The Supreme Court gave the LGBTQ community another landmark victory on Monday, workplace protections under existing law, however, to quote the title of Michelangelo Signorile’s 2015 book, It’s Not Over. I’m not saying we shouldn’t celebrate this victory. It is important to recognize our wins, but we need to keep our eyes on the many other fights our community has yet to win. Needless to say, the religious right is not happy with the ruling and are already focusing on their next moves in regards to limiting our rights.
Fulton v. City of Philadelphia
When the new term of the Supreme Court begins in October, one of the cases on its docket is Fulton v. City of Philadelphia. This case revolves around a religious nonprofit by the name of Catholic Social Services, which is a privately run adoption agency, and while the merits of this case is whether or not these religious nonprofits can refuse to place a child in the home of a same-sex married couple, what is at stake is if religious organizations and nonprofits can claim religious freedoms as part of their first amendment rights to discriminate against the LGBTQ community. This in itself is a problem, but when these organizations receive taxpayer money, it is an insult to the LGBTQ community.
Another issue we have to fight for is conversion therapy. Currently, there are 20 states that have laws prohibiting conversion therapy for minors and no federal law. According to a 2019 study by the UCLA’s Williams Institute, 16,000 LGBT youth (ages 13-17) will receive conversion therapy from a licensed health care professional before they reach the age of 18 in the 30 states that currently do not ban the practice. In a poll conducted by Ipsos/ Reuters in 2019, 56% of adults in the United States support laws to make conversion therapy for minors illegal.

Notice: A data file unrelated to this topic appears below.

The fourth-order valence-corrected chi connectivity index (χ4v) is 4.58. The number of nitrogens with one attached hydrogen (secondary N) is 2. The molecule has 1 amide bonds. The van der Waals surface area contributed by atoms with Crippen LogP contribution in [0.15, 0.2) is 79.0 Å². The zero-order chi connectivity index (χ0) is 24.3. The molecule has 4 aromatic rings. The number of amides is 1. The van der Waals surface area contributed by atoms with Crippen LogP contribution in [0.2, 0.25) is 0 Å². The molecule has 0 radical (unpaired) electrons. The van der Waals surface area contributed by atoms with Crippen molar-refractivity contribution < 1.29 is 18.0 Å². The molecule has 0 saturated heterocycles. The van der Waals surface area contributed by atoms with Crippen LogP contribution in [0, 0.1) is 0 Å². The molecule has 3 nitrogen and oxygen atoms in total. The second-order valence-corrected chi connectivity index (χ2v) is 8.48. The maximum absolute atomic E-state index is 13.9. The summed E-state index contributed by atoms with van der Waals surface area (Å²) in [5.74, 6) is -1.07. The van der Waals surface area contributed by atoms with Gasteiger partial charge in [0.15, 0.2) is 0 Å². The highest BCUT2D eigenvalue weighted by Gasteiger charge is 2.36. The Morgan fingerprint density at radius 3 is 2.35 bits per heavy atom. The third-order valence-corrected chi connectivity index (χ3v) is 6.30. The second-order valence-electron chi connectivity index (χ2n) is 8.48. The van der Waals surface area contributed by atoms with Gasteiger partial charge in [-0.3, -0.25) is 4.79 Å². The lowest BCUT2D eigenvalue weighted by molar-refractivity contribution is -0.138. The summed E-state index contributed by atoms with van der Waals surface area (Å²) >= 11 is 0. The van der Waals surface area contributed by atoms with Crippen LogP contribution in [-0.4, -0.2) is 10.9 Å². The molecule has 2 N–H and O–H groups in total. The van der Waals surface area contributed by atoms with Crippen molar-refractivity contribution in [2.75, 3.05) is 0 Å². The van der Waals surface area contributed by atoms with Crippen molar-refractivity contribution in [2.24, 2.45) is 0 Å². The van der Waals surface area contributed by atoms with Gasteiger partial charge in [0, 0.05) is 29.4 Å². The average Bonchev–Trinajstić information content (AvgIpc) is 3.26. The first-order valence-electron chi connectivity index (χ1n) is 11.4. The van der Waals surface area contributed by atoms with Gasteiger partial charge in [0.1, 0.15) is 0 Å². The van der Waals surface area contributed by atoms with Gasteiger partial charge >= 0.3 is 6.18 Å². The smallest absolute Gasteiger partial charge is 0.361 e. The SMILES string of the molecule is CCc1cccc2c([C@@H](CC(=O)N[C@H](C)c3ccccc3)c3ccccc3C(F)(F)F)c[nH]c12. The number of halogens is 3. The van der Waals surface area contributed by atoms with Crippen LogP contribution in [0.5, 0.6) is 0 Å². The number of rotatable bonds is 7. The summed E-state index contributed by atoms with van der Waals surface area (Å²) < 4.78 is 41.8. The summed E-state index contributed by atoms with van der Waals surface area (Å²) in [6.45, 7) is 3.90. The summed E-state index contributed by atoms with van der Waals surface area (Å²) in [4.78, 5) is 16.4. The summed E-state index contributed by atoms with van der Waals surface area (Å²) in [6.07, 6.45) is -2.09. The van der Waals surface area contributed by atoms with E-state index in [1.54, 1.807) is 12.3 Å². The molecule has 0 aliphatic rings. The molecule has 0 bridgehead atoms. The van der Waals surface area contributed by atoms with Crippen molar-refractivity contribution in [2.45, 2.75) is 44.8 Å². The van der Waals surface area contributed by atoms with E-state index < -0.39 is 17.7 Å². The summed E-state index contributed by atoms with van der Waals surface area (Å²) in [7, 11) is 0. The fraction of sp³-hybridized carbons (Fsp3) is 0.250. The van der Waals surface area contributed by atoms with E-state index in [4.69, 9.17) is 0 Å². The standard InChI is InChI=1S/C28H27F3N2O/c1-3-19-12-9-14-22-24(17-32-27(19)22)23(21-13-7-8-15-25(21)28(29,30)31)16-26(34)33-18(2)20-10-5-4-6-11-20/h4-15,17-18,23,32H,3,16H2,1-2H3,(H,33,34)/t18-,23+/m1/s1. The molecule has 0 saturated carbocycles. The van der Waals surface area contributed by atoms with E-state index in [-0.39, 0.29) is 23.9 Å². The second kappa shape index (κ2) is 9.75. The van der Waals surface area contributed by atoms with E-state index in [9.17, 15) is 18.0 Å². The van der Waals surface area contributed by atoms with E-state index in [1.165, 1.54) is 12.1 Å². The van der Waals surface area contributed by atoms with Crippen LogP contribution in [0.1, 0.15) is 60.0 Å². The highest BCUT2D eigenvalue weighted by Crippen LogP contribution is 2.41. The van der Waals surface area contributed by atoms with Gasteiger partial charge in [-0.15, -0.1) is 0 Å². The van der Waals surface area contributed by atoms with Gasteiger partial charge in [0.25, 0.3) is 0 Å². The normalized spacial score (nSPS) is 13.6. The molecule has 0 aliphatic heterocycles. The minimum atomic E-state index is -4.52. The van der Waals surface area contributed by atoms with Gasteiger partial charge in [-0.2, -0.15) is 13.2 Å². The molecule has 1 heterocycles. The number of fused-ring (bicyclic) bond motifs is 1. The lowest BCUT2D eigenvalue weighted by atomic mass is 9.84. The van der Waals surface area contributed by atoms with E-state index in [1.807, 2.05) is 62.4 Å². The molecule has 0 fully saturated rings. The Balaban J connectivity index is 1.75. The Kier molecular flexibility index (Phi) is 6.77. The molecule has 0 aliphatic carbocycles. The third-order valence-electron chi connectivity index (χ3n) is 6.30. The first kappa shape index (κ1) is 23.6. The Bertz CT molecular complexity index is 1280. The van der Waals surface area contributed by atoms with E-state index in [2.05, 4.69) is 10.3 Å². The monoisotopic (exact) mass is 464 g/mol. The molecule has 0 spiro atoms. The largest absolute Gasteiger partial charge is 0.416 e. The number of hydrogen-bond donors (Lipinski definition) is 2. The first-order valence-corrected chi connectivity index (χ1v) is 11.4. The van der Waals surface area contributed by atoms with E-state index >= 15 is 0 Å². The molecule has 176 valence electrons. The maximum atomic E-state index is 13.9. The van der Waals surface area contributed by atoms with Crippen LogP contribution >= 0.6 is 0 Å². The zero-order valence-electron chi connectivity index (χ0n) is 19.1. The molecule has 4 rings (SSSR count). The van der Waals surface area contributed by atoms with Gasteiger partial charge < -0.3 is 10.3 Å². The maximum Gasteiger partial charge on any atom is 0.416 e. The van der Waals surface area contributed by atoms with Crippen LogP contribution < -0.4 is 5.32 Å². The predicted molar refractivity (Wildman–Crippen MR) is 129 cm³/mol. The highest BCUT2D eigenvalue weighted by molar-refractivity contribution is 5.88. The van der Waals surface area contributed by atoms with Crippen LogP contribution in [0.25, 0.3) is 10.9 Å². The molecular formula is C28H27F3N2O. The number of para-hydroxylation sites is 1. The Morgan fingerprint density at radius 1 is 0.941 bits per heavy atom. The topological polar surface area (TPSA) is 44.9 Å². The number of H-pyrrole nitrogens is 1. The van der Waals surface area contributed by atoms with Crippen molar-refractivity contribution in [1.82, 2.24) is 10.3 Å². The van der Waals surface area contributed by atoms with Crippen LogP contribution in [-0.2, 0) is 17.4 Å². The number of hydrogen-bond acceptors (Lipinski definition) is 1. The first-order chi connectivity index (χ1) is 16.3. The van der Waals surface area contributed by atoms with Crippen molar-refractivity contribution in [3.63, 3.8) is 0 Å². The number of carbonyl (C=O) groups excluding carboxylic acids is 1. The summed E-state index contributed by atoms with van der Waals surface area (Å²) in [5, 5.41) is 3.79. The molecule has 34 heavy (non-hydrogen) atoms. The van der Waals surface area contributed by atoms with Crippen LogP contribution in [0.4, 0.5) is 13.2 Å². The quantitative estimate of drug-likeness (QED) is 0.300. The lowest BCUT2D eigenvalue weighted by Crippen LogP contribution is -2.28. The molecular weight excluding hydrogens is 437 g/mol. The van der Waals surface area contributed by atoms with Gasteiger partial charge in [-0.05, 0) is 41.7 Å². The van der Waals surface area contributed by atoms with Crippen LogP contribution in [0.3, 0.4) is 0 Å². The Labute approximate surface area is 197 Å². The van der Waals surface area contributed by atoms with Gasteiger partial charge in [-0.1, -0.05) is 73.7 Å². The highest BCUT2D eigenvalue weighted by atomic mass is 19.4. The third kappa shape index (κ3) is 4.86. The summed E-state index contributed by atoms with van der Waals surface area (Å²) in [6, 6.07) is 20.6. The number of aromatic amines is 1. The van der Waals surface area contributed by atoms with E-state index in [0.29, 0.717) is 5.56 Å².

Hate Crime Legislation
The FBI has gathered and published statistics on hate crimes since 1992. In 2018, the most recent year reported by the FBI, there were 1,404 hate crimes based on sexual orientation and 184 based on gender identity. The full breakdown can be seen on the FBI Hate Crimes in 2018 page. However, it is not mandatory to report hate crimes to the FBI, and according to the Human Rights Campaign, a lack of required reporting does not give a full picture in regards to hate crimes especially when states like Alabama and Wyoming reported no hate crimes in 2018.
Currently, there are 21 states and the District of Columbia that have hate crime protections based on sexual orientation and gender identity and 11 states that have hate crime laws based on sexual orientation. This leaves 18 states without any kind of hate crime law protecting their LGBTQ citizens. In this year alone, there have been at least 15 transgender or gender non-conforming people murdered including Dominique Fells and Riah Milton who were both killed on June 9.